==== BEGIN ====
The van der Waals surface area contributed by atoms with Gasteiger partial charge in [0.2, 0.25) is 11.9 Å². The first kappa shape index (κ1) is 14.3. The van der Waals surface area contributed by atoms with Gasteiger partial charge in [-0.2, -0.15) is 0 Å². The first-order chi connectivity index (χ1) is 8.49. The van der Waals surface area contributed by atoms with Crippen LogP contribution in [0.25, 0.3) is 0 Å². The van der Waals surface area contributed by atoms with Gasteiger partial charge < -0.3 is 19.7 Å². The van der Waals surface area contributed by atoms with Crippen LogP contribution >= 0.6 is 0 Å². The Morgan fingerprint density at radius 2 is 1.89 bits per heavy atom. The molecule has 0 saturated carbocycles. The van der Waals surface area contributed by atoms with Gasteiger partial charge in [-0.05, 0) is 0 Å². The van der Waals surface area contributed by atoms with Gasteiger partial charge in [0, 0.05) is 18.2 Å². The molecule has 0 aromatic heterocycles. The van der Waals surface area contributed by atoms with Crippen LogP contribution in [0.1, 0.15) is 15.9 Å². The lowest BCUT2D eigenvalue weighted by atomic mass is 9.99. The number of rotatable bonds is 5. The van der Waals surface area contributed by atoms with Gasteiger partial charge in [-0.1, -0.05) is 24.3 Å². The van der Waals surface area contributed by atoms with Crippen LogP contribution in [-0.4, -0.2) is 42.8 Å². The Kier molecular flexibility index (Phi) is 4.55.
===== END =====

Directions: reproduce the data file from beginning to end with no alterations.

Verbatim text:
The van der Waals surface area contributed by atoms with Gasteiger partial charge in [0.2, 0.25) is 11.9 Å². The first kappa shape index (κ1) is 14.3. The van der Waals surface area contributed by atoms with Gasteiger partial charge in [-0.2, -0.15) is 0 Å². The first-order chi connectivity index (χ1) is 8.49. The van der Waals surface area contributed by atoms with Crippen LogP contribution in [0.25, 0.3) is 0 Å². The van der Waals surface area contributed by atoms with Gasteiger partial charge < -0.3 is 19.7 Å². The van der Waals surface area contributed by atoms with Crippen LogP contribution >= 0.6 is 0 Å². The Morgan fingerprint density at radius 2 is 1.89 bits per heavy atom. The molecule has 0 saturated carbocycles. The van der Waals surface area contributed by atoms with Gasteiger partial charge in [-0.05, 0) is 0 Å². The van der Waals surface area contributed by atoms with Gasteiger partial charge in [0, 0.05) is 18.2 Å². The molecule has 0 aromatic heterocycles. The van der Waals surface area contributed by atoms with Crippen LogP contribution in [0.1, 0.15) is 15.9 Å². The lowest BCUT2D eigenvalue weighted by atomic mass is 9.99. The number of rotatable bonds is 5. The van der Waals surface area contributed by atoms with Gasteiger partial charge in [-0.1, -0.05) is 24.3 Å². The van der Waals surface area contributed by atoms with Crippen LogP contribution in [-0.4, -0.2) is 42.8 Å². The Kier molecular flexibility index (Phi) is 4.55.